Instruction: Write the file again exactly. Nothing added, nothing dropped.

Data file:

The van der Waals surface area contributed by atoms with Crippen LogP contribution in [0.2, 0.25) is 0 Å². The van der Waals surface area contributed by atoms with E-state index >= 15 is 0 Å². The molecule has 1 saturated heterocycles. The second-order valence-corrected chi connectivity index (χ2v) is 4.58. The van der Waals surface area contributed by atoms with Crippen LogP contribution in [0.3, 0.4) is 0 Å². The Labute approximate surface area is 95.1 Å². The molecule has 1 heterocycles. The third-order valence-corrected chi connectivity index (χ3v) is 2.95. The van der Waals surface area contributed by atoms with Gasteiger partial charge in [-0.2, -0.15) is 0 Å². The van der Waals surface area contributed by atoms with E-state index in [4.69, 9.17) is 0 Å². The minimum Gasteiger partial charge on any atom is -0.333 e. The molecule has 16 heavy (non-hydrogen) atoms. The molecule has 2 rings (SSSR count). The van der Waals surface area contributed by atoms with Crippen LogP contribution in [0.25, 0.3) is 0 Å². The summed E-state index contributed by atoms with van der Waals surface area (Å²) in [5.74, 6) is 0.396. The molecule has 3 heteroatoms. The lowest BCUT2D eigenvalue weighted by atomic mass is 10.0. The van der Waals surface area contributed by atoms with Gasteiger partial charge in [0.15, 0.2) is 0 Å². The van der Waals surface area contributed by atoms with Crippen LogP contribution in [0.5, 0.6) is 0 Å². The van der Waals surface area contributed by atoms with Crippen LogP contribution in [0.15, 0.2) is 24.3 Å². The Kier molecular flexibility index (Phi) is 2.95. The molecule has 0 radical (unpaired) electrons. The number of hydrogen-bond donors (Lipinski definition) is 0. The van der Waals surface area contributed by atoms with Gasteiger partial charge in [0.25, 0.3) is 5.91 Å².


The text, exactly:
The van der Waals surface area contributed by atoms with Crippen LogP contribution in [0.2, 0.25) is 0 Å². The van der Waals surface area contributed by atoms with E-state index >= 15 is 0 Å². The molecule has 1 saturated heterocycles. The second-order valence-corrected chi connectivity index (χ2v) is 4.58. The van der Waals surface area contributed by atoms with Crippen LogP contribution in [0.3, 0.4) is 0 Å². The Labute approximate surface area is 95.1 Å². The molecule has 1 heterocycles. The third-order valence-corrected chi connectivity index (χ3v) is 2.95. The van der Waals surface area contributed by atoms with Gasteiger partial charge in [-0.2, -0.15) is 0 Å². The van der Waals surface area contributed by atoms with E-state index in [4.69, 9.17) is 0 Å². The minimum Gasteiger partial charge on any atom is -0.333 e. The molecule has 16 heavy (non-hydrogen) atoms. The molecule has 2 rings (SSSR count). The van der Waals surface area contributed by atoms with Crippen LogP contribution in [0.25, 0.3) is 0 Å². The summed E-state index contributed by atoms with van der Waals surface area (Å²) in [5.74, 6) is 0.396. The molecule has 3 heteroatoms. The lowest BCUT2D eigenvalue weighted by atomic mass is 10.0. The van der Waals surface area contributed by atoms with Gasteiger partial charge in [0.15, 0.2) is 0 Å². The van der Waals surface area contributed by atoms with Crippen LogP contribution in [0.5, 0.6) is 0 Å². The van der Waals surface area contributed by atoms with Crippen LogP contribution in [0.15, 0.2) is 24.3 Å². The Kier molecular flexibility index (Phi) is 2.95. The molecule has 0 radical (unpaired) electrons. The number of hydrogen-bond donors (Lipinski definition) is 0. The van der Waals surface area contributed by atoms with Gasteiger partial charge in [0.25, 0.3) is 5.91 Å².